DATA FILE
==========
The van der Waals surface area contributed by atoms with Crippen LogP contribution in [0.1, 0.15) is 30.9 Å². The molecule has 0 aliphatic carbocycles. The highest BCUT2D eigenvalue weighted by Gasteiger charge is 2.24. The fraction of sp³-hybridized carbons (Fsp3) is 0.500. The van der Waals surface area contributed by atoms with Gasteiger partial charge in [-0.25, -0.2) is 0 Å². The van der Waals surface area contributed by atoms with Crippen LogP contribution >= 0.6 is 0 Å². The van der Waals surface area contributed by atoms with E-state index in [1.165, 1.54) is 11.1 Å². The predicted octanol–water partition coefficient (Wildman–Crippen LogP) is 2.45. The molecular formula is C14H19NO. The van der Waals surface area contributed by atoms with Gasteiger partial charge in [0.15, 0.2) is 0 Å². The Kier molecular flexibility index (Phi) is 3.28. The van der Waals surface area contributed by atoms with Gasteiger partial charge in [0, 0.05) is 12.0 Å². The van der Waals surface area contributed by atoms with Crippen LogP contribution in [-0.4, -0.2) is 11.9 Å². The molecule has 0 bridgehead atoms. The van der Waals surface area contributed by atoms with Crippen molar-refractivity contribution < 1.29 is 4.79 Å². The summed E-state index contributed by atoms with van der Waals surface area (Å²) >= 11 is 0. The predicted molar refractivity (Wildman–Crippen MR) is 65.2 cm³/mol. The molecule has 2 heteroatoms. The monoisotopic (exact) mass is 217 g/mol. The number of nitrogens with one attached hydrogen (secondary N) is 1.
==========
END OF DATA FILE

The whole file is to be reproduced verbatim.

The van der Waals surface area contributed by atoms with Crippen LogP contribution in [0.1, 0.15) is 30.9 Å². The molecule has 0 aliphatic carbocycles. The highest BCUT2D eigenvalue weighted by Gasteiger charge is 2.24. The fraction of sp³-hybridized carbons (Fsp3) is 0.500. The van der Waals surface area contributed by atoms with Gasteiger partial charge in [-0.25, -0.2) is 0 Å². The van der Waals surface area contributed by atoms with Crippen LogP contribution >= 0.6 is 0 Å². The van der Waals surface area contributed by atoms with E-state index in [1.165, 1.54) is 11.1 Å². The predicted octanol–water partition coefficient (Wildman–Crippen LogP) is 2.45. The molecular formula is C14H19NO. The van der Waals surface area contributed by atoms with Gasteiger partial charge in [0.15, 0.2) is 0 Å². The Kier molecular flexibility index (Phi) is 3.28. The van der Waals surface area contributed by atoms with Gasteiger partial charge in [0, 0.05) is 12.0 Å². The van der Waals surface area contributed by atoms with Crippen LogP contribution in [-0.4, -0.2) is 11.9 Å². The molecule has 0 bridgehead atoms. The van der Waals surface area contributed by atoms with Crippen molar-refractivity contribution < 1.29 is 4.79 Å². The summed E-state index contributed by atoms with van der Waals surface area (Å²) >= 11 is 0. The predicted molar refractivity (Wildman–Crippen MR) is 65.2 cm³/mol. The molecule has 2 heteroatoms. The monoisotopic (exact) mass is 217 g/mol. The number of nitrogens with one attached hydrogen (secondary N) is 1.